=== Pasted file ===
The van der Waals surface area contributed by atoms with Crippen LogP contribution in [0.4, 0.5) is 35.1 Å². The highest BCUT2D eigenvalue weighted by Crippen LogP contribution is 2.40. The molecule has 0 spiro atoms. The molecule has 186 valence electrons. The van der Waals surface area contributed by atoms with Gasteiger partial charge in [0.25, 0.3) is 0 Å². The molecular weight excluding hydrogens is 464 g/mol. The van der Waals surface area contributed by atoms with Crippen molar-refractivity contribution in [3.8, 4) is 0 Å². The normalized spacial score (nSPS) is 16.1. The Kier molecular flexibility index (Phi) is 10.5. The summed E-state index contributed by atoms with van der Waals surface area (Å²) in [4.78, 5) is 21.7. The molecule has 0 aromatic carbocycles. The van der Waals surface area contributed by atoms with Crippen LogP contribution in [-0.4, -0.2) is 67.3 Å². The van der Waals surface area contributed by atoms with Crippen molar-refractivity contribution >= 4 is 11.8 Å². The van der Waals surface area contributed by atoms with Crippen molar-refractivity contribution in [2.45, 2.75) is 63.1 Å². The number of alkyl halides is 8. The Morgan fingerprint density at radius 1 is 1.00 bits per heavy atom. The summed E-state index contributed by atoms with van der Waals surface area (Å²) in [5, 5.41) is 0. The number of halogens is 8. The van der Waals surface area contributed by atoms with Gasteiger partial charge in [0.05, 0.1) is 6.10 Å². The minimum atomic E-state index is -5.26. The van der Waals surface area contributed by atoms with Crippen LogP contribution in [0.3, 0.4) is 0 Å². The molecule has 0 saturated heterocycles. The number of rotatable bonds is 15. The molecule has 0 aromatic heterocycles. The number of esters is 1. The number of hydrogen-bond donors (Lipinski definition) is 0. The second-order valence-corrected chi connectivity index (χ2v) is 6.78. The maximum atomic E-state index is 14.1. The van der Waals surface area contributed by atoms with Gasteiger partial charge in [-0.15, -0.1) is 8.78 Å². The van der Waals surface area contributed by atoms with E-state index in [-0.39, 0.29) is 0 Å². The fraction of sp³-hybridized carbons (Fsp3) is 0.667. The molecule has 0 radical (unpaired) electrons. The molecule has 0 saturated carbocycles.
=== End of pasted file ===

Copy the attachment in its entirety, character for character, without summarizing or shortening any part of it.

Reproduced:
The van der Waals surface area contributed by atoms with Crippen LogP contribution in [0.4, 0.5) is 35.1 Å². The highest BCUT2D eigenvalue weighted by Crippen LogP contribution is 2.40. The molecule has 0 spiro atoms. The molecule has 186 valence electrons. The van der Waals surface area contributed by atoms with Gasteiger partial charge in [0.25, 0.3) is 0 Å². The molecular weight excluding hydrogens is 464 g/mol. The van der Waals surface area contributed by atoms with Crippen molar-refractivity contribution in [3.8, 4) is 0 Å². The normalized spacial score (nSPS) is 16.1. The Kier molecular flexibility index (Phi) is 10.5. The summed E-state index contributed by atoms with van der Waals surface area (Å²) in [4.78, 5) is 21.7. The molecule has 0 aromatic carbocycles. The van der Waals surface area contributed by atoms with Crippen LogP contribution in [-0.4, -0.2) is 67.3 Å². The van der Waals surface area contributed by atoms with Crippen molar-refractivity contribution >= 4 is 11.8 Å². The van der Waals surface area contributed by atoms with Crippen molar-refractivity contribution in [2.45, 2.75) is 63.1 Å². The number of alkyl halides is 8. The Morgan fingerprint density at radius 1 is 1.00 bits per heavy atom. The summed E-state index contributed by atoms with van der Waals surface area (Å²) in [5, 5.41) is 0. The number of halogens is 8. The van der Waals surface area contributed by atoms with Gasteiger partial charge in [0.05, 0.1) is 6.10 Å². The minimum atomic E-state index is -5.26. The van der Waals surface area contributed by atoms with Crippen LogP contribution in [0.3, 0.4) is 0 Å². The molecule has 0 saturated heterocycles. The number of rotatable bonds is 15. The molecule has 0 aromatic heterocycles. The number of esters is 1. The number of hydrogen-bond donors (Lipinski definition) is 0. The second-order valence-corrected chi connectivity index (χ2v) is 6.78. The maximum atomic E-state index is 14.1. The van der Waals surface area contributed by atoms with Gasteiger partial charge in [-0.15, -0.1) is 8.78 Å². The van der Waals surface area contributed by atoms with E-state index in [-0.39, 0.29) is 0 Å². The fraction of sp³-hybridized carbons (Fsp3) is 0.667. The molecule has 0 radical (unpaired) electrons. The molecule has 0 saturated carbocycles.